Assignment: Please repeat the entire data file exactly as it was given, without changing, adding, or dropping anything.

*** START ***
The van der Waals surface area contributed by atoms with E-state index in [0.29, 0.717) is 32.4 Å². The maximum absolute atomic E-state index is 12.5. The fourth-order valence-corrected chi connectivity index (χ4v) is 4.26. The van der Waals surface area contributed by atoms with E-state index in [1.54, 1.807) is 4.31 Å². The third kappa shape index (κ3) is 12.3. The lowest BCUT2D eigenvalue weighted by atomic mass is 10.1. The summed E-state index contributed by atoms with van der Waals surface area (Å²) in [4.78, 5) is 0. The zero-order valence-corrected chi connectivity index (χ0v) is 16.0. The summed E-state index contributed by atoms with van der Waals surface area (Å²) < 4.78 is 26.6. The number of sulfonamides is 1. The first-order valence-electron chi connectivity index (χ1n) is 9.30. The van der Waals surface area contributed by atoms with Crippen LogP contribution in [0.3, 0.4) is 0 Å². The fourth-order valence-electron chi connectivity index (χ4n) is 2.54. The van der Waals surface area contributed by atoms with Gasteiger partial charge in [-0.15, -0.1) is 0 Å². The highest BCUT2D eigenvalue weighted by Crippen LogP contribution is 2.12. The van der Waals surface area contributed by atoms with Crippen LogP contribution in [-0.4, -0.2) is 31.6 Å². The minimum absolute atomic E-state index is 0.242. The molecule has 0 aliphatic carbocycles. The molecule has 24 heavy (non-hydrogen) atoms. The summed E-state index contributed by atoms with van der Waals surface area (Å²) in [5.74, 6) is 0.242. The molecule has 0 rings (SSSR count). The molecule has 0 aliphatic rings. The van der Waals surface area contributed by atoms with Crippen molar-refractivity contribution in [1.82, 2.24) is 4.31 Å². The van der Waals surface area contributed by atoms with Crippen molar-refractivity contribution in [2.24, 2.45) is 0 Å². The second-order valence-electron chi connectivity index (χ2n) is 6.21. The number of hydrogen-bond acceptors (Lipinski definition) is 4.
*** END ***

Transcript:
The van der Waals surface area contributed by atoms with E-state index in [0.29, 0.717) is 32.4 Å². The maximum absolute atomic E-state index is 12.5. The fourth-order valence-corrected chi connectivity index (χ4v) is 4.26. The van der Waals surface area contributed by atoms with E-state index in [1.54, 1.807) is 4.31 Å². The third kappa shape index (κ3) is 12.3. The lowest BCUT2D eigenvalue weighted by atomic mass is 10.1. The summed E-state index contributed by atoms with van der Waals surface area (Å²) in [4.78, 5) is 0. The zero-order valence-corrected chi connectivity index (χ0v) is 16.0. The summed E-state index contributed by atoms with van der Waals surface area (Å²) < 4.78 is 26.6. The number of sulfonamides is 1. The first-order valence-electron chi connectivity index (χ1n) is 9.30. The van der Waals surface area contributed by atoms with Crippen LogP contribution in [0.3, 0.4) is 0 Å². The fourth-order valence-electron chi connectivity index (χ4n) is 2.54. The van der Waals surface area contributed by atoms with Gasteiger partial charge in [-0.15, -0.1) is 0 Å². The highest BCUT2D eigenvalue weighted by Crippen LogP contribution is 2.12. The van der Waals surface area contributed by atoms with Crippen LogP contribution in [-0.4, -0.2) is 31.6 Å². The minimum absolute atomic E-state index is 0.242. The molecule has 0 aliphatic carbocycles. The molecule has 24 heavy (non-hydrogen) atoms. The summed E-state index contributed by atoms with van der Waals surface area (Å²) in [5.74, 6) is 0.242. The molecule has 0 rings (SSSR count). The molecule has 0 aliphatic rings. The van der Waals surface area contributed by atoms with Crippen molar-refractivity contribution in [1.82, 2.24) is 4.31 Å². The van der Waals surface area contributed by atoms with Crippen molar-refractivity contribution in [2.24, 2.45) is 0 Å². The second-order valence-electron chi connectivity index (χ2n) is 6.21. The number of hydrogen-bond acceptors (Lipinski definition) is 4.